Do I Need a Prenuptial Agreement?


A prenuptial agreement, also known as a "prenup," is a legally binding agreement couples enter before marriage that outlines the division of assets and debts in the event of divorce. In this blog, we discuss who needs a prenup, how to discuss creating an agreement with your partner, and what the consequences of not having a prenuptial agreement are. 

Who Needs a Prenuptial Agreement?  

A prenuptial agreement can be beneficial to you and your partner for a variety of reasons. Common reasons people consider creating prenuptial agreements include:  

  • Having a blended family. When marrying for the second time or more, especially when children are involved, a prenuptial agreement can protect the interests of all family members. It can ensure that specific assets are passed on to the children from previous relationships, maintaining their inheritance rights. 

  • Being a business owner or high-net-worth individual. For individuals with substantial assets or those owning a business, a prenuptial agreement can help protect these assets from being divided in the event of a divorce. It can prevent the disruption of business operations and protect the interests of other stakeholders as well. 

  • Wanting to avoid litigation (in the event of a divorce). A prenuptial agreement can simplify the divorce process by predetermining the division of assets, thus minimizing the need for litigation and potentially lengthy court battles. It is important to note, however, that prenups can be challenged in some cases. You should consult with an attorney when drafting a prenup, as they can help ensure the agreement is enforceable.  

  • Having different financial goals or beliefs. If partners have different spending habits or financial goals, drafting a prenuptial agreement can promote financial transparency and understanding; both parties are also provided protection from future debts or liabilities. You can also clarify potential financial obligations that either party has. For instance, if one party wants to continue their education, the agreement may clarify that all tuition-related expenses are their own responsibility.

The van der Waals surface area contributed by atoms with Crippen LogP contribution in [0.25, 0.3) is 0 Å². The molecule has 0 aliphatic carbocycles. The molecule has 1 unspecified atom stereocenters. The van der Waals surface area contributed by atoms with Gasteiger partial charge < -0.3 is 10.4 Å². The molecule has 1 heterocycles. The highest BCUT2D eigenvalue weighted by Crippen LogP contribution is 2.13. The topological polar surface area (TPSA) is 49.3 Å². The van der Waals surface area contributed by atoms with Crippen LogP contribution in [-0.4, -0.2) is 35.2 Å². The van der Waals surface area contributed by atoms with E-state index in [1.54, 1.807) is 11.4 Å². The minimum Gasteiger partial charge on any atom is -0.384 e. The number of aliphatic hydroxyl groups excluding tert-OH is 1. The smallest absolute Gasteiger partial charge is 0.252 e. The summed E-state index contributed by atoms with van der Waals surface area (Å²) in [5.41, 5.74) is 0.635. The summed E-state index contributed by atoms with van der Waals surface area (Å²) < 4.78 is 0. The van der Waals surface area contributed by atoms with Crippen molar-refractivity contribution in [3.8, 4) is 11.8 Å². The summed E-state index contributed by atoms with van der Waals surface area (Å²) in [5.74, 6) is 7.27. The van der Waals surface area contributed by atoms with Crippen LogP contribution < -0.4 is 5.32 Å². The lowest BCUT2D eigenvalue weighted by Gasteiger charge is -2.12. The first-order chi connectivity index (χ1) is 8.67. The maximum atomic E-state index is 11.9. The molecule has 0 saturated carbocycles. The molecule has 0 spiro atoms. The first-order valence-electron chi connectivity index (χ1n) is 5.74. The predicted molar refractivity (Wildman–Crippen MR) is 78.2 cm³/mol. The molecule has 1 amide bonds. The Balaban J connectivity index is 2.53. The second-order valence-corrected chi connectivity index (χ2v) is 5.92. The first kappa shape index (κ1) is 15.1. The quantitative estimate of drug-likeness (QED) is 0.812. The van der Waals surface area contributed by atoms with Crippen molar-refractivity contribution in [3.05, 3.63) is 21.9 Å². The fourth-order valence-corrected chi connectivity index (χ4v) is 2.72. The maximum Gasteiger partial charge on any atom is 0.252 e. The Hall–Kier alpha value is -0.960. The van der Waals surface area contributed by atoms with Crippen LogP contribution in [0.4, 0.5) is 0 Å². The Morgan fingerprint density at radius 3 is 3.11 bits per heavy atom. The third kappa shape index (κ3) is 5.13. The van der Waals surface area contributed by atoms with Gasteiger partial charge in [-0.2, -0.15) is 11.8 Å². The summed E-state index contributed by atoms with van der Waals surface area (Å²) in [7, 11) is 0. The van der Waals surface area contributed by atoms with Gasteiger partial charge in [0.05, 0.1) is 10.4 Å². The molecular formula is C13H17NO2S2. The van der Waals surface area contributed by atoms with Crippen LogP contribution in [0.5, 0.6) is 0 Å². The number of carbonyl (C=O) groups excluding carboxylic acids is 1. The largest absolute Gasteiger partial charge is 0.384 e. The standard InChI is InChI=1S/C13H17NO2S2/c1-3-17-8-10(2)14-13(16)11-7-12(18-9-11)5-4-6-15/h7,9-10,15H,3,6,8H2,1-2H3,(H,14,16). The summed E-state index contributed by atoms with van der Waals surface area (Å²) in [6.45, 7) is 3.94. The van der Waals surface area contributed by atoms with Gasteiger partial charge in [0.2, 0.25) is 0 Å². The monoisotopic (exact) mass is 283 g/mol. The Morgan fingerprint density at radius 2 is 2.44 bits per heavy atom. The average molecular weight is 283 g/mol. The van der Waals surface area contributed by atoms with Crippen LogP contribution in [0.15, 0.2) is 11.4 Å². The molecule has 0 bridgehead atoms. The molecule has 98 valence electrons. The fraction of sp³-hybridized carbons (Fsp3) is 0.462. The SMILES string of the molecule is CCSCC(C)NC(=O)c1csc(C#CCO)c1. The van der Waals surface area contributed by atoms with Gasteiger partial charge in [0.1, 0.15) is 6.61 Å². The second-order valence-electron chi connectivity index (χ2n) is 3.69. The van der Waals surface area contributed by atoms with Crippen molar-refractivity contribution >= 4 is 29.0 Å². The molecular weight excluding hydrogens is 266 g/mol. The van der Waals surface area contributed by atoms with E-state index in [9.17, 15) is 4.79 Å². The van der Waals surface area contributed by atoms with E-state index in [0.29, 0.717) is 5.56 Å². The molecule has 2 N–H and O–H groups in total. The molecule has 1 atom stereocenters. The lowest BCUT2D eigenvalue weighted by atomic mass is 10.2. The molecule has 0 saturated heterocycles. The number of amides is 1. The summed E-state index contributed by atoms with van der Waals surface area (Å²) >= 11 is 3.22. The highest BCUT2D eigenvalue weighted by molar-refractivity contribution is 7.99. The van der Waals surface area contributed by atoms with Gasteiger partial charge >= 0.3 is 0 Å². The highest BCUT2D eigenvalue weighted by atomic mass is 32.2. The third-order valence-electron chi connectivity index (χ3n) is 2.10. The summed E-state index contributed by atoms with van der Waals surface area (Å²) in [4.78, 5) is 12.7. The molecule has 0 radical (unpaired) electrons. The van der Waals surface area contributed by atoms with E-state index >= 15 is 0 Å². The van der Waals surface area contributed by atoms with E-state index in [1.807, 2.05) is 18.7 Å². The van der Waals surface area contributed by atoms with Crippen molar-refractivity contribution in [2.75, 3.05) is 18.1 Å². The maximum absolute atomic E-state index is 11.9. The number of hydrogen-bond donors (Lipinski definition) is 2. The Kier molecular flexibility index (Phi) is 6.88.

Do Middle-Class People Get Prenups?  

Many people often ask if “normal people” or those in the middle or lower financial class get prenuptial agreements, and the answer is yes. Even if you are not a celebrity or CEO at a hedge fund group, you can and should get a prenup. Your class has no bearing on whether you should create such an agreement.  

What Happens If You Don’t Make a Prenup  

While it may seem unromantic to discuss the potential end of your relationship before your marriage, it is essential to consider the potential legal and financial implications of not having a prenuptial agreement. Without a prenuptial agreement, you risk the following:  

  • Uncertain division of assets. If you do not have a prenup, you risk having your assets divided based on the state’s law. California is a community property state, which means the court will divide marital assets equally between spouses.  

  • Debt liabilities. Without a prenup, you could be liable for your spouse's debts incurred before or during the marriage. A prenuptial agreement can protect you from being responsible for these debts in the event of a divorce. 

  • Spousal support. Spousal support, also known as alimony, can be a point of contention during divorce proceedings. Without a prenuptial agreement, the court decides who pays alimony and how much based on factors like the length of the marriage, the income of each party, and the standard of living during the marriage. 

Discussing Whether You Need a Prenup with Your Partner 

People often believe that prenups indicate a lack of trust in a relationship. This harmful myth makes people wary about asking their partner for a prenup. While initiating a conversation about prenuptial agreements can be a delicate task,  

Discussing a prenup requires sensitivity, honesty, and open communication. If you are considering a prenup, to start the conversation, you might consider highlighting the benefits of having a prenuptial agreement and explaining your reasoning for asking for a prenup.  

Addressing the reasoning behind wanting a prenuptial agreement allows both partners to understand each other's perspectives, personal values, and concerns related to financial security. It promotes transparency and builds trust, as it involves sharing your views on assets, debts, and financial expectations. 

Here are some tips additional tips on how to approach this discussion: 

  • Be mindful of your timing. Start the conversation well before your wedding day. This provides ample time for discussion and negotiation without the pressure of an impending wedding.  

  • Be mindful of where you have the discussion. Choose a comfortable and private setting where you can discuss the matter without interruptions. 

  • Be open to a conversation. Listen to your partner's concerns and be willing to compromise and discuss each of your concerns.  

Speak with Our Prenuptial Agreement Attorneys  

The Neshanian Law Firm, Inc can help you draft a prenuptial agreement. Whether you are the party requesting the agreement be drafted or have been asked by your future spouse to create such an agreement, our legal team can advise you of your legal rights and options.  

To request a case consultation, contact our team online or via phone (949) 577-7935.  

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